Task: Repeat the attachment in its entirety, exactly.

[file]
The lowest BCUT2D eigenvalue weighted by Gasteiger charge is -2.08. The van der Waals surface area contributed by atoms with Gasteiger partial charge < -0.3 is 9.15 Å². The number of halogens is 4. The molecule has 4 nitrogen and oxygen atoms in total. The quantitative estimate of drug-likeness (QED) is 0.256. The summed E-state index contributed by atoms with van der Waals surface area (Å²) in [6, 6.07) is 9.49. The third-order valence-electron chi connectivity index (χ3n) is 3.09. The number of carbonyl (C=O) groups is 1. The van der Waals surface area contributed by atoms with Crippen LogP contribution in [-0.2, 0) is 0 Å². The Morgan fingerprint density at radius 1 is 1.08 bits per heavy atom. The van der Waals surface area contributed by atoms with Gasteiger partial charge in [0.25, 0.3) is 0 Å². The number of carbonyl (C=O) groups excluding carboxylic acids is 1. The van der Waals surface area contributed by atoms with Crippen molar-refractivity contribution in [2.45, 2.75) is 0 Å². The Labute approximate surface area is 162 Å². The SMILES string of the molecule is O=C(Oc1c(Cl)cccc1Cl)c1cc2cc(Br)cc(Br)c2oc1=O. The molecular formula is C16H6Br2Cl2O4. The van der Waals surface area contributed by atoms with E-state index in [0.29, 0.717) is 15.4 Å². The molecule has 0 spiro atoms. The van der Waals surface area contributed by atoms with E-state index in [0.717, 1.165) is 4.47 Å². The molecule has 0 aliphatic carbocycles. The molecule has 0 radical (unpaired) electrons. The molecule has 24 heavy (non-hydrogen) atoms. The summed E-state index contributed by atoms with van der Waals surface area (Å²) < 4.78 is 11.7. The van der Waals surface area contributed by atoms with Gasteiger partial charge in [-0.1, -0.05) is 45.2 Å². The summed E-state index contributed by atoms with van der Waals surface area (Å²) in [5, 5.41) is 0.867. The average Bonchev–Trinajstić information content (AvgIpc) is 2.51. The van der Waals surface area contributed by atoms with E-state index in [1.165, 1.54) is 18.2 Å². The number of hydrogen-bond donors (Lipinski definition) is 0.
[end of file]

The lowest BCUT2D eigenvalue weighted by Gasteiger charge is -2.08. The van der Waals surface area contributed by atoms with Gasteiger partial charge < -0.3 is 9.15 Å². The number of halogens is 4. The molecule has 4 nitrogen and oxygen atoms in total. The quantitative estimate of drug-likeness (QED) is 0.256. The summed E-state index contributed by atoms with van der Waals surface area (Å²) in [6, 6.07) is 9.49. The third-order valence-electron chi connectivity index (χ3n) is 3.09. The number of carbonyl (C=O) groups is 1. The van der Waals surface area contributed by atoms with Crippen LogP contribution in [-0.2, 0) is 0 Å². The Morgan fingerprint density at radius 1 is 1.08 bits per heavy atom. The van der Waals surface area contributed by atoms with Gasteiger partial charge in [0.25, 0.3) is 0 Å². The number of carbonyl (C=O) groups excluding carboxylic acids is 1. The van der Waals surface area contributed by atoms with Crippen molar-refractivity contribution in [2.45, 2.75) is 0 Å². The Labute approximate surface area is 162 Å². The SMILES string of the molecule is O=C(Oc1c(Cl)cccc1Cl)c1cc2cc(Br)cc(Br)c2oc1=O. The molecular formula is C16H6Br2Cl2O4. The van der Waals surface area contributed by atoms with E-state index in [0.29, 0.717) is 15.4 Å². The molecule has 0 spiro atoms. The van der Waals surface area contributed by atoms with E-state index in [0.717, 1.165) is 4.47 Å². The molecule has 0 aliphatic carbocycles. The molecule has 0 radical (unpaired) electrons. The molecule has 24 heavy (non-hydrogen) atoms. The summed E-state index contributed by atoms with van der Waals surface area (Å²) < 4.78 is 11.7. The van der Waals surface area contributed by atoms with Gasteiger partial charge in [-0.1, -0.05) is 45.2 Å². The summed E-state index contributed by atoms with van der Waals surface area (Å²) in [5, 5.41) is 0.867. The average Bonchev–Trinajstić information content (AvgIpc) is 2.51. The van der Waals surface area contributed by atoms with E-state index in [1.165, 1.54) is 18.2 Å². The number of hydrogen-bond donors (Lipinski definition) is 0.